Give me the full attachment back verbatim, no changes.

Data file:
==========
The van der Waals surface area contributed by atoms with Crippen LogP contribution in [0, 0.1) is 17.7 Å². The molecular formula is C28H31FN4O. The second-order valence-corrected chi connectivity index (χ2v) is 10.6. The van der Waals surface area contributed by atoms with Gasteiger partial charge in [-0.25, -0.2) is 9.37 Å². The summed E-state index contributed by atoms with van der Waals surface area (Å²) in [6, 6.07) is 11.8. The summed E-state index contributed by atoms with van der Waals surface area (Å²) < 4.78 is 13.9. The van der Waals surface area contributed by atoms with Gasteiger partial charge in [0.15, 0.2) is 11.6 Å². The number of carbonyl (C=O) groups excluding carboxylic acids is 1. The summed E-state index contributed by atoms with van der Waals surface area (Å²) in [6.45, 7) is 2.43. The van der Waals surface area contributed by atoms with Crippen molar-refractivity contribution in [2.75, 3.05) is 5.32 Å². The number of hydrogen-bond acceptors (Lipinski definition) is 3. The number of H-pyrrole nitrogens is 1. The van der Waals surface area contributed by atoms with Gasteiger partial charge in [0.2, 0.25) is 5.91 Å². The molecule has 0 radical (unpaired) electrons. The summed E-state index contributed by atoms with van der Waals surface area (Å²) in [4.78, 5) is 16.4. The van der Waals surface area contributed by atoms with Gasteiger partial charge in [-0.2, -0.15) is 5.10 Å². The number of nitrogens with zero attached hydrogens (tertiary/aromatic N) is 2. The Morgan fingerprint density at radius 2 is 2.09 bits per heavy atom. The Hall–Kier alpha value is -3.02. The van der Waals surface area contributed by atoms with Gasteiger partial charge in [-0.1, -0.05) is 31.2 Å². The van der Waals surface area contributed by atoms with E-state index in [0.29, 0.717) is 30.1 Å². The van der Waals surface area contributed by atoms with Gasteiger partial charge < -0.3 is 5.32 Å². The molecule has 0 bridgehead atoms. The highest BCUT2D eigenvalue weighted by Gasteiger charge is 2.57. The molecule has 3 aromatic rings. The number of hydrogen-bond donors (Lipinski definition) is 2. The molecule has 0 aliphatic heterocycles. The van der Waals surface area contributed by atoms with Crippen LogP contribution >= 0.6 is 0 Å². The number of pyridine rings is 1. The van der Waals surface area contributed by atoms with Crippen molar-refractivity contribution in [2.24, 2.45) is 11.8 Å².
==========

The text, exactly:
The van der Waals surface area contributed by atoms with Crippen LogP contribution in [0, 0.1) is 17.7 Å². The molecular formula is C28H31FN4O. The second-order valence-corrected chi connectivity index (χ2v) is 10.6. The van der Waals surface area contributed by atoms with Gasteiger partial charge in [-0.25, -0.2) is 9.37 Å². The summed E-state index contributed by atoms with van der Waals surface area (Å²) in [6, 6.07) is 11.8. The summed E-state index contributed by atoms with van der Waals surface area (Å²) < 4.78 is 13.9. The van der Waals surface area contributed by atoms with Gasteiger partial charge in [0.15, 0.2) is 11.6 Å². The number of carbonyl (C=O) groups excluding carboxylic acids is 1. The summed E-state index contributed by atoms with van der Waals surface area (Å²) in [6.45, 7) is 2.43. The van der Waals surface area contributed by atoms with Crippen molar-refractivity contribution in [2.75, 3.05) is 5.32 Å². The number of hydrogen-bond acceptors (Lipinski definition) is 3. The number of H-pyrrole nitrogens is 1. The van der Waals surface area contributed by atoms with Gasteiger partial charge in [0.2, 0.25) is 5.91 Å². The molecule has 0 radical (unpaired) electrons. The summed E-state index contributed by atoms with van der Waals surface area (Å²) in [4.78, 5) is 16.4. The van der Waals surface area contributed by atoms with Gasteiger partial charge in [-0.2, -0.15) is 5.10 Å². The number of nitrogens with zero attached hydrogens (tertiary/aromatic N) is 2. The Morgan fingerprint density at radius 2 is 2.09 bits per heavy atom. The Hall–Kier alpha value is -3.02. The van der Waals surface area contributed by atoms with Gasteiger partial charge in [-0.1, -0.05) is 31.2 Å². The van der Waals surface area contributed by atoms with E-state index in [0.29, 0.717) is 30.1 Å². The van der Waals surface area contributed by atoms with Gasteiger partial charge < -0.3 is 5.32 Å². The molecule has 0 bridgehead atoms. The highest BCUT2D eigenvalue weighted by Gasteiger charge is 2.57. The molecule has 3 aromatic rings. The number of hydrogen-bond donors (Lipinski definition) is 2. The molecule has 0 aliphatic heterocycles. The van der Waals surface area contributed by atoms with Crippen LogP contribution >= 0.6 is 0 Å². The number of pyridine rings is 1. The van der Waals surface area contributed by atoms with Crippen molar-refractivity contribution in [2.24, 2.45) is 11.8 Å².